Reproducibility is the cornerstone of good science. If the results of a study can be successfully reproduced, it shows that the work is probably edging towards a universal truth.
Sadly, as the business of science has grown, more researchers have been competing for a limited amount of cash, reducing the incentives to do thorough, careful work. For instance, a recent effort—called the Reproducibility Project—selected 100 high-profile psychology studies and successfully reproduced the results of only 36 of them.
But scientists are known for thinking up creative solutions to pressing problems. When Swedish economist Anna Dreber heard about the Reproducibility Project, she dreamt up a futures market that might help predict which studies could be reproduced.
Even though science is a mostly fact-based profession, researchers depend on gut instinct to move the field forward. Dreber thought that a futures market could be a shortcut to harness the wisdom of the crowds to identify better solutions than what any individual scientist could come up with on their own.
Here’s how the market worked: Each of 92 scientists involved in the Reproducibility Project were given $100. They could use that to buy or sell stocks in 41 of the 100 studies that were being reproduced by the same group of scientists. To avoid conflicts of interest, scientists could not buy stock in the study they were trying to replicate.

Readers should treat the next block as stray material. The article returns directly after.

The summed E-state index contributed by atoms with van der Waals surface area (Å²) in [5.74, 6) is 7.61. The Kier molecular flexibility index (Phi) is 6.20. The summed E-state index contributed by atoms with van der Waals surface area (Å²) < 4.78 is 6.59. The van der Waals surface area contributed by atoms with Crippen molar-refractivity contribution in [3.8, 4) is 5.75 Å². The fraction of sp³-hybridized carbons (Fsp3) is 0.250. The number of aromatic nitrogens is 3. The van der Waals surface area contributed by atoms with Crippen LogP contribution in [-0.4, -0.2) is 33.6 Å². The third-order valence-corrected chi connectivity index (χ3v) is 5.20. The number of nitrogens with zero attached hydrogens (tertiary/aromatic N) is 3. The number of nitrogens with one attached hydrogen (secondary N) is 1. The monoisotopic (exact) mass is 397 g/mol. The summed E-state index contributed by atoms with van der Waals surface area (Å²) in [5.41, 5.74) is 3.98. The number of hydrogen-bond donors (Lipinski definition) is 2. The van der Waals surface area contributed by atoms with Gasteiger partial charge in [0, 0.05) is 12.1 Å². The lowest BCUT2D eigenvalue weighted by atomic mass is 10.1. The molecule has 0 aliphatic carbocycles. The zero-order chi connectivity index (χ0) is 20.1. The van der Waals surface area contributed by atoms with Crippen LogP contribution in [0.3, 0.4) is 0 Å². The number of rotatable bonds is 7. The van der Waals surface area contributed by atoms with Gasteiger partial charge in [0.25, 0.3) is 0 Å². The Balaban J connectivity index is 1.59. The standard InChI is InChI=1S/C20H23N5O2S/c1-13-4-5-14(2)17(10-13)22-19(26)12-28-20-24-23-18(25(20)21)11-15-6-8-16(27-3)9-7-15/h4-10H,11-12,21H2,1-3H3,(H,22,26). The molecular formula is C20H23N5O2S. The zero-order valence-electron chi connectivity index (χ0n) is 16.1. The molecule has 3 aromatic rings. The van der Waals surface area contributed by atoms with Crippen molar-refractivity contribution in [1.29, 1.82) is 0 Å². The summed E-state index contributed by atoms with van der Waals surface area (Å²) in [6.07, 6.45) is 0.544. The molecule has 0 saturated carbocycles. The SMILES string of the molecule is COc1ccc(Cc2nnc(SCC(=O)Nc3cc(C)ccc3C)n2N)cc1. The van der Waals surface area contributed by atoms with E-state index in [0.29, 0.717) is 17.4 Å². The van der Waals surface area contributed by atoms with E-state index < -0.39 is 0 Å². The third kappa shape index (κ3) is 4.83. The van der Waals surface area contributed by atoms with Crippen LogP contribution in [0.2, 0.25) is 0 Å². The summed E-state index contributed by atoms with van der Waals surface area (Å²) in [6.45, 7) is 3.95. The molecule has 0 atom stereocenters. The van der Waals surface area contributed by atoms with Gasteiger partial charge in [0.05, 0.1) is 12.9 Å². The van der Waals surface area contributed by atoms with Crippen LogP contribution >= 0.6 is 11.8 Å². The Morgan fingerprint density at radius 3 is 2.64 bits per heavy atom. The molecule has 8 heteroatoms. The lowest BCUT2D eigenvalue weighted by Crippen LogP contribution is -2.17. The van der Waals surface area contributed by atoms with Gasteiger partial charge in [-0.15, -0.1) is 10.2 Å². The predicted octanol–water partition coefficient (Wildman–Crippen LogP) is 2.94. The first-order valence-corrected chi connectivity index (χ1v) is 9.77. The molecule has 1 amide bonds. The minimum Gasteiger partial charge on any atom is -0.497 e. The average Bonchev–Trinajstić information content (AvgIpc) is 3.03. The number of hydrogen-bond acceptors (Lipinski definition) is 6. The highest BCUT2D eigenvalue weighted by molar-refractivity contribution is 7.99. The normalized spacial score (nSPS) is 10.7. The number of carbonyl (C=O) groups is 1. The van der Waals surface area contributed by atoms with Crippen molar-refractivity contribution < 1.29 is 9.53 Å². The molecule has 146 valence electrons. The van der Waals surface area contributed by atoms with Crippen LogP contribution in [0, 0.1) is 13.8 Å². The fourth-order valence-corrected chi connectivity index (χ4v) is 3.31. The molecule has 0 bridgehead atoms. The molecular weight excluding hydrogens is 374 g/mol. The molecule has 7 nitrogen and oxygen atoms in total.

At launch, each stock was worth $0.50. If the study was successfully reproduced, the scientist who bought the stock would be rewarded $1. If not, he or she would lose their money. As scientists traded their shares, the stock price for each study changed.
The results of the experiment led by Dreber have now been published in the Proceedings of the National Academy of Sciences. She and her colleagues found that the futures market was able to predict the outcome of 71% replications.
As a control, each scientist was surveyed about a study’s likelihood of replication. The survey results showed that individuals could only predict the outcome of 58% replications, which is only slightly better than chance. As with so many other things, putting money on the line focuses the mind.
Although a futures-driven success rate 71% is a lot better than 58%, it is not a perfect solution. So the realistic use of a futures market for science would be to filter out most bad studies and identify those with a greater likelihood of being replicated. And that, ultimately, is a useful pointer for scientists to direct their efforts to the areas that show the most promise and potential for significant breakthroughs.